Your accounting software should provide an aging schedule for accounts receivable, which groups your receivables based on when the invoice was issued. You should monitor this report and implement a collections process to email and possibly call clients to ask for payment.
Declining sales, however, is a more serious problem that impacts cash collections. If sales and cash inflows are trending downward, your firm may have to borrow funds to operate and incur interest costs on the loan.
If you can’t reverse the trend and increase sales, you run the risk of taking on more debt, and loan repayments may become impossible. Common sense should tell you that this trend can’t last forever, and you may need to shut down your operation
Take a close look at your dashboard metrics each week, and think carefully about the trends that these metrics reveal. Take action to make improvements by lowering costs, increasing cash collections, and maintaining prices that generate profits.
Finally, be honest with yourself.
If business results are moving in a negative direction, and you can’t implement a realistic plan to correct the problems, consider shutting down your business.
Seek out friends, family, and business associates, and ask them for honest feedback. Don’t make this difficult decision on your own.
Managing a Business Closure
It’s a difficult but sometimes necessary decision.
If you decide to close your business, what is the process?
Use these steps to close your business.
1. Getting the Word Out
Every business has stakeholders who will be impacted by a closure, and you need to inform these people of your plans. Create a plan to inform your customers, vendors, creditors, and industry regulators.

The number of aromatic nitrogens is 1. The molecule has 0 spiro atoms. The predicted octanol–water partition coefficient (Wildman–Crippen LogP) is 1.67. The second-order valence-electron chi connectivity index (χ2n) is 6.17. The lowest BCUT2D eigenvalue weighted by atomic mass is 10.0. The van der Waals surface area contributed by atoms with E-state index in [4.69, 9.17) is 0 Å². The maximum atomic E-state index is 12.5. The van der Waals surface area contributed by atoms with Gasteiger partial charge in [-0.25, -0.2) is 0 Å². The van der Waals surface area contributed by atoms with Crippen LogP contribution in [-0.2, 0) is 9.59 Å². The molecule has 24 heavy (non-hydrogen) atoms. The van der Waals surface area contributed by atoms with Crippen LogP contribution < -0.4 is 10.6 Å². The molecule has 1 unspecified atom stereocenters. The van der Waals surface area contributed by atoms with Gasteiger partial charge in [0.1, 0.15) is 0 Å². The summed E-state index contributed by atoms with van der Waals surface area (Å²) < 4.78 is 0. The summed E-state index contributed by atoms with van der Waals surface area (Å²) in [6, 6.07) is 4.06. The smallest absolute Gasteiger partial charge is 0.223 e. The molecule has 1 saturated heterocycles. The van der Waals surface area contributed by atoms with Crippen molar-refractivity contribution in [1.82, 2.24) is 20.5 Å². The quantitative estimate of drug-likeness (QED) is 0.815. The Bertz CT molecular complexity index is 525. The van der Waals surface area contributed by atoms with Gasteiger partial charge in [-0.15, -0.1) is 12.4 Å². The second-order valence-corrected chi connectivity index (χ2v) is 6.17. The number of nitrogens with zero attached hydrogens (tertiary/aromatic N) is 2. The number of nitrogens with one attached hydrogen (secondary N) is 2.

Work with your accountant and your attorney to plan for the regulatory and tax filings required to shut down your business, and to plan the repayment of all outstanding liabilities.
2. Addressing Sunk Costs
Sunk costs, or past costs, are fixed costs that cannot be eliminated in the short term, and many businesses that close have sunk costs in place.
Assume, for example, that Jim has three years remaining on a building lease. If the contract cannot be voided or renegotiated, Jim must continue to pay on the lease until the contract ends. If he starts a new venture, however, he may be able to use the building in his new business.
Your business closure plan must include the continuing expenses related to any sunk costs.
Liquidating the Business
If Jim decides to close the business, he can generate cash from selling assets, and use that cash to pay off any outstanding liabilities, and also set aside funds to pay the sunk costs that remain. If assets are greater than liabilities, this “liquidation” process will leave Jim with an ending cash balance, which he may use to fund a new business venture.
Closing a business involves non-financial costs that may impact Jim moving forward, and every owner should consider these factors.
If the business is closed, Jim will have to let employees go, and former staff members may criticize Jim’s decision in conversations with other people, or on social media.
Many people may question the owner’s ability to manage a new business venture after the shutdown. Jim may find it difficult to attract investors, and he may have to explain his business closure to potential new employees, vendors, and even to customers.
Think carefully about these costs, because they can impact an owner long after the business is closed.
Closing a business is a tough decision, and you must evaluate both the financial and non-financial impact of your decision. However, in many cases, closing a business is the right thing to do.
Use the wisdom you gained from your failed venture to begin again. With careful thought, you can succeed in a new business.